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Bypass the resort fee by crashing the beach (it worked for us)

The writer sneak-swims into the Antiguan resort where he honeymooned in 1975.

Dale Taylor

Sometimes things don't go as planned – and those moments often make for the best stories. Tripping columns offer readers a chance to share their wild adventures from the road.

At the beach, when I mentioned to a local about my planned three-kilometre swim up the coast to the next hotel, his eyes went bug-eyed. "Watch out for sharks," was his advice.

Almost 40 years ago my wife, Dale, and I honeymooned in Antigua at the rustic Blue Waters Beach Hotel. This past winter, as part of a celebratory Caribbean island cruise, our plan was to revisit the place where we had been so ferociously in love.

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Unfortunately, when I contacted the now five-star Blue Waters resort and spa to explain that we wanted to stop by and see the place again, go for a dip and buy lunch, we were told we'd have to pay $65 (U.S.) each just to get through the gate.

Dale and I came up with a better, cheaper idea.

Since all 365 beaches in Antigua are public, we planned an amphibious landing on the shores of the Blue Waters. A three-kilometre, open-water dip would be a snap since I'd been swimming all over the world and writing a new book about swimming with writers.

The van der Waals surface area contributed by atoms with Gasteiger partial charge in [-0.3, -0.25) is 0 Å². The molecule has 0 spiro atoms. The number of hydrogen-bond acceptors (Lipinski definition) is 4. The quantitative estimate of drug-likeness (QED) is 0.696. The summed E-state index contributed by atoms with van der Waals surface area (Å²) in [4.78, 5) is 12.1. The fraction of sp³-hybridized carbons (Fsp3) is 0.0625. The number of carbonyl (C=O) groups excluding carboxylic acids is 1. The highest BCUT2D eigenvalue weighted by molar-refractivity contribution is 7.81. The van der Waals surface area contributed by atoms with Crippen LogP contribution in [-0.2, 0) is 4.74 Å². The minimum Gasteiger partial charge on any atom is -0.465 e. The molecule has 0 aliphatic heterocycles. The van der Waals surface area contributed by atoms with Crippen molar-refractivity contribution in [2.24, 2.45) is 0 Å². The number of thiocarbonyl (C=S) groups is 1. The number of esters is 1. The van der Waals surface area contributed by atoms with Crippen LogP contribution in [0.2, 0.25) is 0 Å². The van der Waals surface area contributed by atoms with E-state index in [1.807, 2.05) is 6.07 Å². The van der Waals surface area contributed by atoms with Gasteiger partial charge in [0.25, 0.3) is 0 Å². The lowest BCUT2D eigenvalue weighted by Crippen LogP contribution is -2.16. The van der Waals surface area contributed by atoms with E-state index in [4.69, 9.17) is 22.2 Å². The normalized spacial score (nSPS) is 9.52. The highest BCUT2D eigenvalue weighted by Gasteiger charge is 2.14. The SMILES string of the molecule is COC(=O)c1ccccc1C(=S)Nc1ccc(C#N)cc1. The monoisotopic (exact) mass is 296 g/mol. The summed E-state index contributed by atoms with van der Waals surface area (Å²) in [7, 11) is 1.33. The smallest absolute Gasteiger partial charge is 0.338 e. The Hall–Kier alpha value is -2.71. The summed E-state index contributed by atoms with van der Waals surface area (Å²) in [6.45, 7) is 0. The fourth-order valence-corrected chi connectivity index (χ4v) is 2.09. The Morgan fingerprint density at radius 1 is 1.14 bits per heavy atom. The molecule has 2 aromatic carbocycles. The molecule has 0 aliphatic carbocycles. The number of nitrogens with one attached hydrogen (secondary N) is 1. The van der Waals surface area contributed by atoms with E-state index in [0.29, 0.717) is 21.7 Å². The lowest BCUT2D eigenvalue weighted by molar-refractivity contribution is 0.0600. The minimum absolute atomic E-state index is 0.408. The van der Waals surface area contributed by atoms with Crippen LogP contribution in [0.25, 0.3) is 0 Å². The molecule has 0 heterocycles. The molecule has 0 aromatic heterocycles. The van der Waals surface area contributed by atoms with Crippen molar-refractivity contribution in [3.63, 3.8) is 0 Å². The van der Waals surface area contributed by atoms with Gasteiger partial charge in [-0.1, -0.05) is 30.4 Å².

We left the cruise ship in the capital of St. John's and hopped on a local bus ($1) for a wild 20-minute ride to Dickenson Bay, a long stretch of sand and unbearably azure water.

We hiked to the far end of the beach and, for $20, rented a tandem kayak for Dale to paddle beside me.

On this side of the headland there were no waves, but as I swam the water was cloudy with sand and for a while I couldn't even see my hands. Totally vulnerable, far out in open water wearing only my Speedo and goggles, I kept dwelling on that shark warning. But moving arm over arm through deep water with Dale leading the way in the kayak, I couldn't have felt luckier.

Pretty soon the water became crystal clear and much deeper. But now I could see an alarming number of fish, marauding barracuda and spooky, swaying seaweed. I wondered again if sharks were attracted to sunscreen, lip balm and skinny-assed Canadians who think they have good karma. The wind picked up and the waves got steeper. I had to dig harder, trying to find a rhythm in the waves. I was worried about Dale paddling the big tandem into the wind.

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Finally, the cliffs of Blue Waters came into sight. Dale yelled, "There's the stone bench where I used to sit in my orange bikini." Now the once natural cliffs were dotted with villas.

I swam by the resort's secluded third beach where I had once helped the fisher folk haul in their net; now I looked over at a huge catamaran filled with drinking tourists, anchored off the shore of our honeymoon memory.

As Dale kept waving her paddle and pointing out half-forgotten landmarks, I was concerned about being hauled away by binocular-toting hotel staff. But Dale paddled and I swam right up to the beach directly below our old hotel room where once we had lined the balcony with seashells. We looked up, half expecting to see the 1975 version of ourselves looking down.

With the kayak pulled onto the beach just enough to allow for a quick getaway, I pulled Dale back into the turquoise water for a deep embrace and even deeper kiss.

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